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Monday, August 6, 2012
Purpose of the Transfiguration of Christ
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Transfiguration by Giovanni Gerolamo Savoldo, 16th century 

Each year on August 6th the Church recalls and celebrates the Feast of the Transfiguration of our Lord Jesus Christ, when we recall Christ's divinity showing forth on Mount Tabor. This event foreshadowed the glorious Resurrection and Ascension of Christ that would occur after His death on the Cross.

The Transfiguration wasn’t in and of itself the greatest part of this mystery, but what is even greater is that Christ humbled Himself and hid His immense glory while on earth.

As Our Blessed Lord ascends Mount Tabor and is transfigured before His closest disciples, there appears to Him both Moses and Elijah -- symbolizes the Law and the Prophet, surrounding the Son of Man. The radiance of Jesus in the presence of Moses refers to Moses' radiance in the presence of the Lord.  St. James the Greater, along with Peter and John, was one of the few that witnessed Our Lord's Transfiguration on Mt. Tabor, the raising of the daughter of Jairus, and Our Lord’s suffering in the Garden of Gethsemane before His passion.

As the beginning of Archbishop Fulton J. Sheen’s section on the Transfiguration states: “Three important scenes of Our Lord’s life took place on mountains.  On one, He preached the Beatitudes, the practice of which would bring a Cross from the world; on the second, He showed the glory that lay beyond the Cross; and on the third, He offered Himself in death as a prelude to His glory and that of all who would believe in His name” (Life of Christ by Fulton J. Sheen, p. 158, © 1970)

The following commentary is excerpted from the Navarre Bible Commentary:
2-10. We contemplate in awe this manifestation of the glory of the Son of God to three of His disciples. Ever since the Incarnation, the divinity of our Lord has usually been hidden behind His humanity. But Christ wishes to show, to these favorite disciples, who will later be pillars of the Church, the splendor of His divine glory, in order to encourage them to follow the difficult way that lies ahead, fixing their gaze on the happy goal which is awaiting them at the end. This is why, as St. Thomas comments (cf. "Summa Theologia", III, q. 45, a. 1), it was appropriate for Him to give them an insight into His glory. The fact that the Transfiguration comes immediately after the first announcement of His passion, and His prophetic words about how His followers would also have to carry His cross, shows us that "through many tribulations we must enter the kingdom of God" (Acts 14:22).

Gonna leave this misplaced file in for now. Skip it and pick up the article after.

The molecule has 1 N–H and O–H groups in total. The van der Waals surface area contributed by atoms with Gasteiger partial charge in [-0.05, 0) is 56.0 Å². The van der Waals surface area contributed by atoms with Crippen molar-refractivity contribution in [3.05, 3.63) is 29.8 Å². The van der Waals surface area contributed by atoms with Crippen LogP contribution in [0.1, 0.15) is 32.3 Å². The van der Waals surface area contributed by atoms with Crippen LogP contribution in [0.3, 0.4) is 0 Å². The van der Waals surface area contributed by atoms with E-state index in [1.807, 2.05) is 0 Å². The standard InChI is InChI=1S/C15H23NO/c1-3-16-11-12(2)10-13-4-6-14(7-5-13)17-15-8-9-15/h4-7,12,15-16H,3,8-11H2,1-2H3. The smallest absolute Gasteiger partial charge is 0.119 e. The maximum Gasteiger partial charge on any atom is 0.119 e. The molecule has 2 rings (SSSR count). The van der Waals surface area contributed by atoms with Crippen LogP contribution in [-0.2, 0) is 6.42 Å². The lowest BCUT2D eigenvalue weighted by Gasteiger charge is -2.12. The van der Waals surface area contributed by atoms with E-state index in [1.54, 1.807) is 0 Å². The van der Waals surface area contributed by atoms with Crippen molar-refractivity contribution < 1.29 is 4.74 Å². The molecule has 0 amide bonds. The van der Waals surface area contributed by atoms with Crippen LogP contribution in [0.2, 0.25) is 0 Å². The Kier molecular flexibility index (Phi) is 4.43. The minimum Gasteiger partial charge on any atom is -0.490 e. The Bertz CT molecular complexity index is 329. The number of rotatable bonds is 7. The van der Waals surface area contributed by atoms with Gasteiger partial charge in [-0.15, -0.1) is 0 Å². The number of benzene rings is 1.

What happened at the Transfiguration? To understand this miraculous event in Christ's life, we must remember that in order to redeem us by His passion and death our Lord freely renounced divine glory and became man, assuming flesh which was capable of suffering and which was not glorious, becoming like us in every way except sin (cf. Hebrew 4:15). In the Transfiguration, Jesus Christ willed that the glory which was His as God and which His soul had from the moment of the Incarnation, should miraculously become present in His body. "We should learn from Jesus' attitude in these trials. During His life on earth He did not even want the glory that belong to Him. Though He had the right to be treated as God, He took the form of a servant, a slave (cf. Philippians 2:6)" (St. J. Escriva, "Christ Is Passing By", 62). Bearing in mind WHO became man (the divinity of the person and the glory of His soul), it was appropriate for His body to be glorious; given the PURPOSE of His Incarnation, it was not appropriate, usually, for His glory to be evident. Christ shows His glory in the Transfiguration in order to move us to desire the divine glory which will be given us so that, having this hope, we too can understand "that the sufferings of this present time are not worth comparing with the glory that is to be revealed to us" (Romans 8:18).
To continue reading, please see my prior post on the Transfiguration and consider the online course through CatechismClass.com on the Life of Christ, using Fulton Sheen's text as one of its many resources.

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